Tomato, Tobacco Plants Produce SARS Vaccine

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Genetic sequencing of the SARS virus reveals a pathogen that began its life in an animal, then mutated before it picked up the power to infect people.

Health officials have a strong need for vaccines that are both economical and easily administered. Plants have long been seen as an attractive source for vaccines, since plants can be grown inexpensively on a large scale.

The easiest plant to genetically modify is tobacco. For the SARS study, Koprowski and his colleagues engineered low-nicotine plants to produce a so-called spike protein of the SARS virus. The protein is used to trigger an immune response in the human body.

Once the researchers showed that tobacco could produce the SARS virus spike protein, they applied the same technique to tomatoes. Mice that were fed genetically modified tomatoes developed antibodies to the virus that causes SARS.

However, the scientists did not report whether they injected the mice with the SARS virus.

"It does not show that the antibody offers any protection," said Michael Lai, a virologist at the University of Southern California in Los Angeles.

Don't expect to see "vaccine vegetables" anytime soon. Researchers say it would be impossible to standardize the amount of vaccine in a vegetable. In fact no vaccine produced in plants has ever been licensed for human use.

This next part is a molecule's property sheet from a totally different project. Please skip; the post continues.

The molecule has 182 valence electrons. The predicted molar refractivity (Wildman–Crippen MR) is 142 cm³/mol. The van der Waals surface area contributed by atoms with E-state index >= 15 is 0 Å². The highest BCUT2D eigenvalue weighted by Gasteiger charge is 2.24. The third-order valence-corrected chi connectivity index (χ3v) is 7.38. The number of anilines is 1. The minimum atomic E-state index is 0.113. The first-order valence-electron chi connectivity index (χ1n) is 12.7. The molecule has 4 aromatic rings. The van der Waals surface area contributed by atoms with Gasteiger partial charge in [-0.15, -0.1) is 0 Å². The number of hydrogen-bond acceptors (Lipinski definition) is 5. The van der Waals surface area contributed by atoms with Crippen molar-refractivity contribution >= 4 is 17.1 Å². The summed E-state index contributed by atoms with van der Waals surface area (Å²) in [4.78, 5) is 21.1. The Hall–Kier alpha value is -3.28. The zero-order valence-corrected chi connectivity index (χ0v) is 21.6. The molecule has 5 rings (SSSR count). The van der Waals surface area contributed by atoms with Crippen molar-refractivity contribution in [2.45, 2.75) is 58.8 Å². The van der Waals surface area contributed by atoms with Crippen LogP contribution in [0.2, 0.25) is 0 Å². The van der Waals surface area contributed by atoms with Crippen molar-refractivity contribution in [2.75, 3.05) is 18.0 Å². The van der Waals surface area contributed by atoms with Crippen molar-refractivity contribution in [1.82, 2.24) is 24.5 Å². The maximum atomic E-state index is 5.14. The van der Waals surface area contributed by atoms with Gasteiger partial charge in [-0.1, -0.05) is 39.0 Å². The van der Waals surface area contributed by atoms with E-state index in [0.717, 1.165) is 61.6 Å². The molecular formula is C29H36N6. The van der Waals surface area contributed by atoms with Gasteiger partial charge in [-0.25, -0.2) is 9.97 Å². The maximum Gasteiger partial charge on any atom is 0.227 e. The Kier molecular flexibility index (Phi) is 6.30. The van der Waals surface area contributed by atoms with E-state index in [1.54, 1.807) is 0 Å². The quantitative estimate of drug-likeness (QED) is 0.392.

However, the scientists envision that the SARS vaccine could be ground into a powder, formed into capsules, and consumed as a dietary supplement.

Battling Ebola

Another team of scientists, meanwhile, is claiming a breakthrough in the battle against Ebola and Marburg, two related viruses that have struck central Africa several times in recent years.

Ebola and Marburg are hemorrhagic fevers, meaning they cause major internal and external bleeding. They kill 50 to 90 percent of their victims within a few days. There is no cure for either virus.

Scientists based the new vaccines on a virus called vesicular stomatitis virus (VSV). The virus was "rewired" to carry a gene that encoded a protein from either the Ebola or Marburg virus.

When monkeys were inoculated with the vaccines, the primates' immune systems mounted a response against either the Ebola or Marburg virus.

With their immune systems accordingly "primed," the monkeys were able to fend off authentic doses of Ebola or Marburg virus that they were later exposed to.

"This is the first vaccine system that has been shown to protect monkeys against both Ebola and Marburg viruses," said Tom Geisbert of the U.S. Army Medical Research Institute of Infectious Diseases in Fort Detrick, Maryland.

Geisbert, who was one of the lead researchers of the study, says he expects the vaccine to work in people because monkeys are even more sensitive to the viruses than humans are.

"The fact that we could completely protect monkeys against such a high-challenge dose given by a very lethal route is very encouraging," Geisbert said. "[It] bodes well for future use in humans."

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